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connection to it at all, but they're here and we are trying to support everybody. we ask everyone to be patient, it takes a long time to register people and we are trying to help as best we can. it is the worst wildfire emergency the country has seen in 1a years, and there are fears the raging fires could join together. pretty close. they were hitting the town, i could see that from the house, which was definitely a sign we had stayed too long. about 300, 400 metres away. the fire we were able to watch from where we were. i think i still smell like smoke. it was getting close. air tankers are dropping water in an attempt to contain the blaze but hot, dry, and windy conditions are expected to continue for several days, hampering the efforts of firefighters. researchers in leeds say that potentially harmful chemicals —
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used to waterproof raincoats, rucksacks and outdoor gear — are unnecessary and a source of environmental pollution. fluorochemicals are one of the most common treatments used to waterproof items. scientists say new coatings being developed are more environmentally friendly. 0ur science reporter, victoria gill, has more. the great british summer. but with british weather, the chances are it won‘t be long before you‘re reaching for your raincoat — an unlikely source of pollution. one of the most common treatments used to make ourjackets waterproof, fluorochemicals, can pollute the environment. the problem with fluorochemicals is that they‘re very persistent. they stick around for a really long time, they don‘t break down and could last for hundreds of years. that‘s why these scientists are testing new, more environmentally—friendly waterproof coatings using indoor rain. this is the rain room here at leeds university,
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and apparently it‘s set to a manchester drizzle. this is the mannequin wearing a raincoat to be tested, so if we just switch on the rain... yeah, that is a pretty accurate artificial manchester drizzle, so i‘m just going to leave. the team used industry—standard tests to see how waterproof fabric stood up to everything from drizzle to a simulated downpour. new repellent coatings that are not based on fluorochemicals are just as good as fluorochemical water repellents. the fluorochemicals are unnecessary. new non—fluorochemical coatings are still being developed, but the researchers now hope the industry will start to roll them out to protect us from the elements without damaging the environment. a ceremony will be held today to remember the 843 men who lost their lives when hms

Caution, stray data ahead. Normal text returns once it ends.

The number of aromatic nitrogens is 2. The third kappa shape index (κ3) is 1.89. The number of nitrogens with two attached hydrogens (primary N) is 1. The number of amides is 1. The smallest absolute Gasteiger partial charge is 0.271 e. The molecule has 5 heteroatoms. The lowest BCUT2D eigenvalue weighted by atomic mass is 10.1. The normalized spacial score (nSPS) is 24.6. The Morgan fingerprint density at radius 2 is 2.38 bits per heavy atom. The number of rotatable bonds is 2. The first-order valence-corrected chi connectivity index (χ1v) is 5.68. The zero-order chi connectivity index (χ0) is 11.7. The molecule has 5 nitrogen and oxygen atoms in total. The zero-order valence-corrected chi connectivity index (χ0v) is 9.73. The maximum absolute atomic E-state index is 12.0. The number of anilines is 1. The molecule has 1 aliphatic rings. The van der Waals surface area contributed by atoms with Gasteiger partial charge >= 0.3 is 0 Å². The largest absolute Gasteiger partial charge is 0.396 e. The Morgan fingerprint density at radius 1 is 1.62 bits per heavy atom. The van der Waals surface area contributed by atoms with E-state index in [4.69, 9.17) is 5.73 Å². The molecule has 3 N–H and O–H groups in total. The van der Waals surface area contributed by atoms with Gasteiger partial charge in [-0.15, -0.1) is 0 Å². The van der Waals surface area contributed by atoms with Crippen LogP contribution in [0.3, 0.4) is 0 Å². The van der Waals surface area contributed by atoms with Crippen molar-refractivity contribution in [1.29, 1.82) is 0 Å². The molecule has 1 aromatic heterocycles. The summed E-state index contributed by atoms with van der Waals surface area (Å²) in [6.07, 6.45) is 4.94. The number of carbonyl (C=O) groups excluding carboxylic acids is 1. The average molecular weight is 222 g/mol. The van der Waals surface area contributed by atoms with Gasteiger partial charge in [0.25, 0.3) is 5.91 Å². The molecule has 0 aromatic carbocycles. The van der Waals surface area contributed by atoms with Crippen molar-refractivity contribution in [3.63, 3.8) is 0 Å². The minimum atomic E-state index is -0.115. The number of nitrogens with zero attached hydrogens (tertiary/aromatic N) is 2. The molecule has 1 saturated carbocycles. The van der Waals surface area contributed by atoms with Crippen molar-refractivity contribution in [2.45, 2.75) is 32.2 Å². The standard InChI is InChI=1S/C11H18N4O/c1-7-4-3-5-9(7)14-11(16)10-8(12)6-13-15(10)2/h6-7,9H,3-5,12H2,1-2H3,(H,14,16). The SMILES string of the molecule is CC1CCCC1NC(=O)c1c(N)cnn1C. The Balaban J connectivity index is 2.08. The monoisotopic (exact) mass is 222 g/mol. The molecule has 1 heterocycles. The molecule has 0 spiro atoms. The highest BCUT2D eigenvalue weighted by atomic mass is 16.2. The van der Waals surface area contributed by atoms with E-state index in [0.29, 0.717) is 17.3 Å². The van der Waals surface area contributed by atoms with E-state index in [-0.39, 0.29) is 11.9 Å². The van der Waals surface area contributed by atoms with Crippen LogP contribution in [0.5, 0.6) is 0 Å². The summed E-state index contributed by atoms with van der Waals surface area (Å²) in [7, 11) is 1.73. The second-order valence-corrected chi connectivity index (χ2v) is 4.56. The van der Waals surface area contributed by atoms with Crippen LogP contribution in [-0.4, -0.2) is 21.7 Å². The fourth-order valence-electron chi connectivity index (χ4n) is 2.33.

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vanguard sank off 0rkney injuly 1917. it was one of the worst naval tragedies of the first world war. to mark the centenary, a team of divers has been given special permission to document the wreck. 0ur scotland correspondent, lorna gordon has more. in the cold northern waters of scapa flow, the final resting place of hms vanguard, a dreadnought battleship from world war i. the bow and stern almost entirely intact after 100 years under the water. this the first group of civilian divers to be given permission to document the wreck since it was designated a war grave. i think the loss of life was never very far away from my mind as we‘re diving on the ship. that said, we had a job to do, and an obligation to do thatjob to the best of our ability. so you got on with the work but, yes, parts of the wreck are very emotional.